Diving in Kenai Fjords National Park
The Gulf of Alaska is home to a variety of anemones
Like most of Alaska, this park has no shortage of beautiful scenery. With mountains, primordial forests, and active glaciers meeting a rugged coast lined with fjords, it would be hard to call this place anything but stunning. The 605,000 acres that make up this park offer a wilderness experience that is second to none. It is hard to believe that in today's picked-over world there is still a place where spectacular waterfalls remain unnamed and canyons lie unexplored.
This park is such a place. The fjords that give this park its name were carved by retreating glaciers, and within them lie hundreds of inlets, bays, lagoons, and small islands. These areas promise spectacular diving with the same abundant sea life that is found in Glacier Bay. All the large sea fauna you would ever care to see can be found in these waters: Stellar sea lions, orcas, gray and humpback whales, Dall porpoises, and sea otters along with halibut the size of a barn door, huge ling cod, and black sea bass. Put all this together with the incredibly diverse invertebrate life that is found in these cold, nutrient-rich waters and you have the potential for exciting diving adventures.
In a park where unnamed waterfalls exist, you can be sure that there are plenty of untouched dive sites. Or, so we hear-we've never been there. The logistics were too difficult and the time too short, but boy do we want to go!
Location: Alaska near Anchorage
Skill level: Intermediate-advanced
Dive support: Anchorage
Best time of year: May-August
Visibility: Poor to excellent
Highlights: Marine life
Concerns: Frigid ocean currents, hypothermia. Extremely challenging logistics for divers. l
Rules and Regulations
If you want to dive this park, you will need to get yourself and all your gear, which needs to include a compressor, to Seward. (There are dive shops in Anchorage.) Once there you can make arrangements to charter a boat to take you diving in the park. Seward has accommodation and other tourist facilities, but no dive shop and as of this writing no source for filling tanks. To get to Seward you can either drive the 130 miles from Anchorage or fly on one of the daily commuter flights. During the summer there is both bus and train service to Seward from Anchorage. The park's headquarters is also in Seward right off Route 9.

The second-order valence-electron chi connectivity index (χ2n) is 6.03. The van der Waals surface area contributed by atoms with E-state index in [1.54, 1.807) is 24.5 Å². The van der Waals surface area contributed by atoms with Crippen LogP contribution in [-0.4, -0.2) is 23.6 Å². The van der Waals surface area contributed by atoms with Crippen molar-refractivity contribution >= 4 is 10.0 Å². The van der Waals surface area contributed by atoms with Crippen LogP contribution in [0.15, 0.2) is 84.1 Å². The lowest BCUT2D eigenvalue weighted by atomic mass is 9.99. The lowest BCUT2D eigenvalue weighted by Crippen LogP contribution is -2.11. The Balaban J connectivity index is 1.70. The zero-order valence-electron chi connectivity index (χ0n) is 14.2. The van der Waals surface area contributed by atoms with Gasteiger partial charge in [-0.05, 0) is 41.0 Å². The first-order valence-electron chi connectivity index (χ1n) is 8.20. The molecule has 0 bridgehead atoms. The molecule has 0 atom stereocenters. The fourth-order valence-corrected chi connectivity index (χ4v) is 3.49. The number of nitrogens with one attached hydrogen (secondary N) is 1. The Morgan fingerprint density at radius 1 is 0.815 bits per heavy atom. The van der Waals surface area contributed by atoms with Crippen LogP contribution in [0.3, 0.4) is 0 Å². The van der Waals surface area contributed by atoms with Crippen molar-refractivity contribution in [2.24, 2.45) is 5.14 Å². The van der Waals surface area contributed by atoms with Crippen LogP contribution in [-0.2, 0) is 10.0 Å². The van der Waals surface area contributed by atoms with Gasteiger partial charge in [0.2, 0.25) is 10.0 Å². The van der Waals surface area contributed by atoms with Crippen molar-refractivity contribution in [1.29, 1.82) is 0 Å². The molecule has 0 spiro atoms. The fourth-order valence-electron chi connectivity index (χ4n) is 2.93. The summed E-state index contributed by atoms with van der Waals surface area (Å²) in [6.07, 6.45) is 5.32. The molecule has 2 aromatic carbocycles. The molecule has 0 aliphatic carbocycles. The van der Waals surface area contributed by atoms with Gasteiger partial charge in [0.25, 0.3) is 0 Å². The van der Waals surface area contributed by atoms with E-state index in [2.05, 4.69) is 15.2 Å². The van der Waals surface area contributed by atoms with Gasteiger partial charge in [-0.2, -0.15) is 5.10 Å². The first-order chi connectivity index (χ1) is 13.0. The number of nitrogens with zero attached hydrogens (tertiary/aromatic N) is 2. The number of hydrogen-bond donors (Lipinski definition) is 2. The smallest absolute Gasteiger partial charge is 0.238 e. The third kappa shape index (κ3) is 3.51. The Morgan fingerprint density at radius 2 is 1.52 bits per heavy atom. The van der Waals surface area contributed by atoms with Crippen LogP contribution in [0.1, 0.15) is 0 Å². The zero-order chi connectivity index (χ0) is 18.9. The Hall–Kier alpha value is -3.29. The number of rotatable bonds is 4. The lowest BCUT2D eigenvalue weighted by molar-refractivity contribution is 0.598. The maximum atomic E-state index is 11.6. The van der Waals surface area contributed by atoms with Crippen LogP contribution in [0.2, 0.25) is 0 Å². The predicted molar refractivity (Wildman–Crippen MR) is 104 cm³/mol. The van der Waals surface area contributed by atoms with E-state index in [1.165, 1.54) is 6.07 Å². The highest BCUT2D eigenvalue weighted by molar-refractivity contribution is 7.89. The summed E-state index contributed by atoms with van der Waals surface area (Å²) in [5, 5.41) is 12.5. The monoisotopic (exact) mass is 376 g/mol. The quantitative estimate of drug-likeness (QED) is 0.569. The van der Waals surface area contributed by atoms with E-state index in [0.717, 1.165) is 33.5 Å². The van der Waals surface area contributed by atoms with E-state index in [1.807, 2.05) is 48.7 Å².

When diving in this area you must be very vigilant about the tidal currents. Just as in Glacier Bay and most of the Pacific Northwest, the tidal exchange is tremendous and causes phenomenal currents. If you charter a boat in Seward the chances are that the skipper will know about the currents as they apply to fishing but may not have a clue about how they can affect divers or how and when to dive certain areas. You should also be prepared for a wide range of weather possibilities. Preparations for this would include making sure the vessel you hire is capable of withstanding very rough weather and a range of clothing to wear onboard the boat to accommodate the weather extremes.
Diver-down flag must be displayed while divers are in the water.
The park advises checking in with a ranger if you plan to dive.
Alaska State Fish & Game regulations apply.
State fishing license required. Divers must carefully follow the Marine Mammal Protection Act and avoid any harassing behavior toward marine mammals.
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